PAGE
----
COMMENTARY

Kawasaki Disease: High- or Low-Dose Aspirin?

William T. Basco, Jr., MD, MS

Disclosures

September 12, 2017

High- vs Low-Dose Aspirin for Treatment of Kawasaki Disease

Given that 15%-25% of children with untreated Kawasaki disease will develop coronary artery aneurysms or dilation, intravenous immunoglobulin (IVIg) and aspirin are now considered standards of care for the management of this disorder. It is unclear, however, whether higher-dose aspirin should be given to achieve anti-inflammatory effects beyond the antithrombotic effects of lower-dose aspirin. Higher-dose aspirin may shorten the duration of fever, but it is unclear whether it reduces cardiovascular morbidity.

A study by Dallaire and colleagues[1] analyzed data from patients with Kawasaki disease admitted to one of five Canadian institutions from 2004 to 2015. Study children were aged 0 to 10 years, and those with structural heart disease were excluded. The investigators retrospectively compared the outcomes of children prescribed only low-dose aspirin with those who received high-dose aspirin as part of their treatment. Two of the study institutions typically dosed patients at 3-5 mg/kg/day (low-dose aspirin), whereas the other institutions typically dosed at 80 mg/kg/day (high-dose aspirin). All children, who were experiencing their first episode of Kawasaki disease, received treatment within the first 10 days of fever onset, and all received IVIg.

The investigators were able to recreate the visit history for all children through 12 months after being diagnosed with Kawasaki disease. The main outcome of interest was any coronary artery abnormality (eg, coronary artery diameter greater than a predetermined cut-off). The study took a noninferiority approach in that the two treatment doses would be considered noninferior if the difference in the risk for coronary artery abnormalities was ≤5%. The analysis cohort included 1213 children, 848 of whom were treated at high-dose aspirin institutions. In general, the treatment groups were not different at enrollment for age, sex, or duration of fever before treatment.

Study Findings

Overall, 21% of the children experienced a coronary artery abnormality. However, about half of those changes were considered transient because they were no longer present at the 6-week follow-up evaluation. Coronary artery abnormalities persisted at follow-up in 12.9% of the children. The frequency of any coronary abnormality was similar between the two groups (20.5% of the high-dose aspirin patients vs 22.2% of the low-dose aspirin children). The adjusted difference was 0.3%, with a 95% confidence interval of -4.5% to 5.0%. Similarly, coronary artery abnormalities persisted in 13.2% of high-dose patients compared with 12.3% of low-dose patients, a difference that did not reach statistical significance in the adjusted risk models. Additional analyses, including looking at the sizes of the coronary artery abnormalities, did not show any differences. Retreatment frequency was also similar (24.4% in the high-dose group and 27.4% in the low-dose group, a difference that was not statistically significant in adjusted models). Finally, duration of fever was 7.8 days in both groups.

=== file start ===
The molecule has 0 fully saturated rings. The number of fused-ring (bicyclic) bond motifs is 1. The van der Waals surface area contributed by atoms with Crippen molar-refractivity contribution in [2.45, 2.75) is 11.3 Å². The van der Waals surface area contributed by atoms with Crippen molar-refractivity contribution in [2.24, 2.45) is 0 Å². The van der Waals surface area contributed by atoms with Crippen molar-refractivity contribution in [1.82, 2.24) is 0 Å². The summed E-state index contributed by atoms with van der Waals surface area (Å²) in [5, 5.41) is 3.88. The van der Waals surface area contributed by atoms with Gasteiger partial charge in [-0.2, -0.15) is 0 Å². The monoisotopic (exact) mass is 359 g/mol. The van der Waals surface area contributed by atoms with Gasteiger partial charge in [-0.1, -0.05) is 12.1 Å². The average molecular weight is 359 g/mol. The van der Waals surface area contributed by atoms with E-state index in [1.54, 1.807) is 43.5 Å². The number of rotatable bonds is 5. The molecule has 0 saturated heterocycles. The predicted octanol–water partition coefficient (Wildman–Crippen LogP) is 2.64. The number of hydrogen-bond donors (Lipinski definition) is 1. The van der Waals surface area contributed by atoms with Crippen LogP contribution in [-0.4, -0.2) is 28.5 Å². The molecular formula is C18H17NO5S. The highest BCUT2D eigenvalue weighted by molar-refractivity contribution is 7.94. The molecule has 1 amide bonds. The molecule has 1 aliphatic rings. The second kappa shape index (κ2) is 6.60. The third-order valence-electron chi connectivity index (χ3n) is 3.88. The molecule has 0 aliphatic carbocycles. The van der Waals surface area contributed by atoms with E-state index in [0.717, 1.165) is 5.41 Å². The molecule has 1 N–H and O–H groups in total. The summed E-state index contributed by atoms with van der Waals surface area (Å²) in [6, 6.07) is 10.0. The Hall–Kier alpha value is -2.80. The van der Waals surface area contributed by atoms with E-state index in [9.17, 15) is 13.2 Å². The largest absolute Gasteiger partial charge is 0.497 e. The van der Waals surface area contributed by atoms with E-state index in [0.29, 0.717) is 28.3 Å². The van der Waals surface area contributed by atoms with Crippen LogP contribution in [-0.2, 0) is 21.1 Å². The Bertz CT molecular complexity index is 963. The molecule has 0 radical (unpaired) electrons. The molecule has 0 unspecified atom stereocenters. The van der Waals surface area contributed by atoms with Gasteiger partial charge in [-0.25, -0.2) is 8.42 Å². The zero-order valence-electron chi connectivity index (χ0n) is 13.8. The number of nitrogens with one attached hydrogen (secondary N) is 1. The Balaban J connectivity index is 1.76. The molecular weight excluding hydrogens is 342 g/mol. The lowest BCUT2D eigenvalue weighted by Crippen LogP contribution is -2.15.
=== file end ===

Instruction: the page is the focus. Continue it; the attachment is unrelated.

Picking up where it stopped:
The investigators concluded that with respect to coronary artery abnormalities or secondary outcomes, low-dose aspirin is not inferior to high-dose aspirin treatment of Kawasaki disease.

Viewpoint

In 20 years of practice at my institution, we have gradually shifted from using high-dose to low-dose aspirin, making me wonder what our data might show! As the study authors acknowledge, data to suggest that aspirin adds anything to treatment with IVIg are limited, and no prospective, randomized, double-blind trials have been conducted. Although this is a single study, combining data from five institutions strengthens the findings, and the investigators attempted to control for important clinical covariates, including some measures of disease severity. For now, I have to agree that despite our lack of randomized, prospective clinical trials, their data suggest that low-dose aspirin can be considered noninferior to high-dose aspirin for the treatment of Kawasaki disease in children.

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